2015 Radio Show

**Please be advised that there may be a weather report prior to the radio show starting.

Radio Show Synopses will be posted soon.

2015 Radio Show Promo

What is the stormwater consortium? 04-09-2015

Interested in what the Stormwater Consortium of Rockland County is? Listen to this radio show to learn all about Rockland County Stormwater Consortium and the impact they have in Rockland County.  

To read about the April 9th show click here

Best Management Practices and introduction to Ecological Landscape Practices.06-11-2015

Interested in learning about the Best Management Practices and its connection to Landscape Care? This radio show reached out to the average homeowner and landscape manager alike to introduce sustainable practices that also help to mitigate storm water.

To read more about the June 11th show click here

Landscape Practices and Stormwater 07-09-2015

The July show picked up with the theme of Ecological Landscaping that was introduced in the previous show as a Best Management Practice (BMP). A brief review of the previous show was given to clarify the role of turf in stormwater management and the use of turf in the common landscape. Some of the turf alternatives include ground-cover plants like Pachysandra terminalis.

To read more about the July 9th show click here

Raingardens for the Homeowner 08-13-2015

August was an introduction to the concept of the rain-garden in home landscapes as a component of ecological landscaping, green infrastructure, and as a form of mitigation for stormwater. The show opened with a review of the previous show and a discussion about stormwater being a source of non-point pollution and the resulting environmental damage. Run-off due to stormwater can be mitigated with the use of green infrastructure and ecological landscaping. The rain garden is a perfect fit with these concepts.

To read more about the August  13th show click here

Landscaping the Rain Garden 09-10-2015

The September show introduced the actual plant material used in a rain garden. The preferred type of plant material used is native flood plain plants that are naturally evolved for the regime of inundation from flooding and periods of drought. These plants produce deep root systems that break up the ground making the soil friable and permeable for ground water recharge. In addition, due to the deep root systems they are able to sustain periods of drought. The list of preferred plants is divided into both herbaceous and woody plants. It was decided to discuss the woody plants which are trees and shrubs for this show.Given with this was a description of the plant along with the wild life benefits.

To read more about the September 10th show and what plants to use in your rain garden click here

Landscaping the Rain Garden – Herbaceous Plants 10-08-2015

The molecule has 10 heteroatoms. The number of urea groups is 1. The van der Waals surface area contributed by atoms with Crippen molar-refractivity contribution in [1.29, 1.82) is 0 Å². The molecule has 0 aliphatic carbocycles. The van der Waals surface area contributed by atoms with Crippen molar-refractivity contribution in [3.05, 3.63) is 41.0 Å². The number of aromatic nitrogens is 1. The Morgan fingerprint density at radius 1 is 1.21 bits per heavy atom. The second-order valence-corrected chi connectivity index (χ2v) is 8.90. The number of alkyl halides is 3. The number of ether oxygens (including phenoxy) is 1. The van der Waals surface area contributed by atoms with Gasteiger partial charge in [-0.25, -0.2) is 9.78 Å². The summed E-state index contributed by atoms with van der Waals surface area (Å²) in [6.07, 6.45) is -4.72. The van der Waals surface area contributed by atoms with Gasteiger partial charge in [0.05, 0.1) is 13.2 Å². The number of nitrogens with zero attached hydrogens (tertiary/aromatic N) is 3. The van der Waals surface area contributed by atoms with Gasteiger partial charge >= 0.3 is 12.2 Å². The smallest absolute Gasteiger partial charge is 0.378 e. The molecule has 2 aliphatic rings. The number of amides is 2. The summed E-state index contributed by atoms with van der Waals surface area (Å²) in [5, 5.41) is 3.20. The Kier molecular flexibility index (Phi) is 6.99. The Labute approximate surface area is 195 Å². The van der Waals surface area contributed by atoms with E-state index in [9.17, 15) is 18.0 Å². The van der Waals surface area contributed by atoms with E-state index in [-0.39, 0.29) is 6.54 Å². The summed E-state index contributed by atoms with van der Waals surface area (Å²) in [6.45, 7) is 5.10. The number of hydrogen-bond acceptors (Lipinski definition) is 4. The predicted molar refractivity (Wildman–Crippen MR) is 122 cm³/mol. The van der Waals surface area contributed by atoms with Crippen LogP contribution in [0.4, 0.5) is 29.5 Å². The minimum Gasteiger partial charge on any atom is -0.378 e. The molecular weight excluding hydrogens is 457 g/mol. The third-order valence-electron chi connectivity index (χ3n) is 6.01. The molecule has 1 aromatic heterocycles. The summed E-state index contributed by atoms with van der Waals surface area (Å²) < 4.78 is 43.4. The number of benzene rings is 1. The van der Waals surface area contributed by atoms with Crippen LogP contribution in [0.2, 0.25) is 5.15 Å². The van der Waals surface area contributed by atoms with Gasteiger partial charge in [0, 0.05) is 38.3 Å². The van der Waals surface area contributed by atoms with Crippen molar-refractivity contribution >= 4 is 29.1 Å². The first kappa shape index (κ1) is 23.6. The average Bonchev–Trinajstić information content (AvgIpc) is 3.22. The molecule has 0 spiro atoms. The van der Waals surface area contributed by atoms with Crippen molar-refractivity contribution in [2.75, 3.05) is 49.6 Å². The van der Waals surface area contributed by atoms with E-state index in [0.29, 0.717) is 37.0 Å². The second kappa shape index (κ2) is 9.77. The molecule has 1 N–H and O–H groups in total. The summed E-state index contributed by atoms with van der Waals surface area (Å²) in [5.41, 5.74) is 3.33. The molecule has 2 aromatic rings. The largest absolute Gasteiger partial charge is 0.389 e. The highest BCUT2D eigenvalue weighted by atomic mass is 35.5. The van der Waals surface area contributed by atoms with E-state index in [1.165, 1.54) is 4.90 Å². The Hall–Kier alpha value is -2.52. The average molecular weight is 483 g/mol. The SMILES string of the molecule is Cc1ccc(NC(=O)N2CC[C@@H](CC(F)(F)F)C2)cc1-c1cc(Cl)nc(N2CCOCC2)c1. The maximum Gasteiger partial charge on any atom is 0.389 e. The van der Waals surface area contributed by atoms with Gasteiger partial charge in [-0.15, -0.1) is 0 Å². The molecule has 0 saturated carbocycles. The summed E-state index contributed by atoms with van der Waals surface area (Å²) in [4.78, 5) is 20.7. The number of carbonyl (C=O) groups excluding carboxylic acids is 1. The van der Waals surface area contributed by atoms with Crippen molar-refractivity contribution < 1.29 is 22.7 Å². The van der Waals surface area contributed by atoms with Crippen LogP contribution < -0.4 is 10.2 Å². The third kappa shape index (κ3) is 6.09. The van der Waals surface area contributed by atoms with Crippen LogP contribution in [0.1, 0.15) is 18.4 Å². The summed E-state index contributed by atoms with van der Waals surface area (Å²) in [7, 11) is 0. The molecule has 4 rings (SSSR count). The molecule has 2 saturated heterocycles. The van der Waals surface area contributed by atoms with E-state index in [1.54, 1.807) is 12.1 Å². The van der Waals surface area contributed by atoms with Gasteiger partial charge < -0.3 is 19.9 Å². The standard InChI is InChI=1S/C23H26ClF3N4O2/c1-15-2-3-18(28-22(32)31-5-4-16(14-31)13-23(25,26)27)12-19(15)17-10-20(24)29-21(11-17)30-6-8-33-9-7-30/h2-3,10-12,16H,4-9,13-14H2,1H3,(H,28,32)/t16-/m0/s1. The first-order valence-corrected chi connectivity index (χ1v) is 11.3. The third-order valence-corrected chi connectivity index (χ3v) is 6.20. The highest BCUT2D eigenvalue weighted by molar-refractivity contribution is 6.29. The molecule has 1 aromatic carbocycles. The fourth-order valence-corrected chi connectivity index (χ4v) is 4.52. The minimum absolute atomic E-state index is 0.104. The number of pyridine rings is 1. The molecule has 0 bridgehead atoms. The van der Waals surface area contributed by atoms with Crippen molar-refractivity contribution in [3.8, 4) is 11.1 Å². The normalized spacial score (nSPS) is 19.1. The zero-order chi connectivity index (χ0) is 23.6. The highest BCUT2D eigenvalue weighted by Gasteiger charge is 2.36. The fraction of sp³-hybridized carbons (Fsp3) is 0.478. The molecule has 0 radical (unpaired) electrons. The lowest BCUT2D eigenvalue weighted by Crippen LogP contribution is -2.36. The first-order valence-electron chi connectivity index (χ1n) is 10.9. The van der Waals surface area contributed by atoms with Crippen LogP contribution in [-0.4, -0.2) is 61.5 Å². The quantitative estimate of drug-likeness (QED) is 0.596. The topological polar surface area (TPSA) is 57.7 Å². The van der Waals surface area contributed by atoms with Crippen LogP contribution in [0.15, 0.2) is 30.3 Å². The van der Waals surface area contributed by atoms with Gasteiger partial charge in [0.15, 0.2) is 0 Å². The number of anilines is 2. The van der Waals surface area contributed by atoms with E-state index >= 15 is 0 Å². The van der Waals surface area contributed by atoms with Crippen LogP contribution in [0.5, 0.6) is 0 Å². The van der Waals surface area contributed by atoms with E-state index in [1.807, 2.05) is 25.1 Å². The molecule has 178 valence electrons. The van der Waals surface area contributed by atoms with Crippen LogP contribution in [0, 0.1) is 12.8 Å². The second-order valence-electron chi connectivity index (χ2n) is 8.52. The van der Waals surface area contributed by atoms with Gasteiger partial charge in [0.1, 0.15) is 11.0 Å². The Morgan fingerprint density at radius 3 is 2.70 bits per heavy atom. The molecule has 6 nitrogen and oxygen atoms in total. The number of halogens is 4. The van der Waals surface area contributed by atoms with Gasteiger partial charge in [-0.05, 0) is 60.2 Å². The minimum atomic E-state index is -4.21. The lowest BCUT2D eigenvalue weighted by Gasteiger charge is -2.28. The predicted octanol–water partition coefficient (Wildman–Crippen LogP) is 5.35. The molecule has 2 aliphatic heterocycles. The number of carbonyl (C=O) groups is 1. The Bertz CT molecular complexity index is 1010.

The October show opened with the introduction of the Stormwater Consortium and Cornell Extension as the host. A weather review was given with warnings of continuing drought and note was made that the bulk of rainfall in Sept. was from two storms. A reminder was given about the fall season and leaf removal. Leaves on the streets and curbs can clog storm drains; creating flash flooding of roadways. A brief review of rain-gardens and comparison to bio-filtered detention basins was made. W A diverse list of plant suggestions was given with a review of each plant for size, flowering period and wild life benefits. After the list was reviewed there was a discussion on how the rain-garden fits into the concept of ecological landscaping. A comparison of rain-gardens and the term xeriscaping was made pointing out the fact that rain-gardens do not use additional water once established and rely on natural rainfall.

To read more about the October 8th show and more about landscaping your rain garden click here

Flood Issues & Fall Leaf Removal Radio Show 11-12-2015

The show opened with Andy Stewart, Town Supervisor of Orangetown, NY was the first guest to come on the show. Andy was asked to explain flood control projects on the Sparkill Creek which flows through Orangetown. Dr. Brian L. Mc Connell, Executive Director of Cornell Cooperative Extension of Rockland County, was the next guest and he concentrated on floods and preparing for storm events. A reminder was given that fall is here and now is the time for leaf clean-up. Many municipalities allow leaves to be piled up at the curb for pick-up and this creates a hug flood hazard during storm events as the leaves may clog catch basins and create a flood condition. This condition also occurs in tributaries where there can also be a concentration of leaf litter.  

To read more about the November 12th radio show and information on the topics Andy Stewart and  Brian McConnell PhD. discussed click here

Heading into Winter: the Year End Review Radio Show 12-10-2015

The December 2015 radio show covered all of the topics discussed throughout the 2015 year.

A brief review of the shows topics were given and included topics like the definition of the Stormwater Consortium, flooding, landscaping, and environmental impact of stormwater. But the remanding time was concentrated on the impacts of stormwater. The audience was reminded that stormwater carries everything in its path and eventually those pollutants are discharged into water bodies via the stormwater drainage systems.

To read more about the December 10th radio show and information on the topics discussed by Michael Wilson click here

Last updated February 11, 2016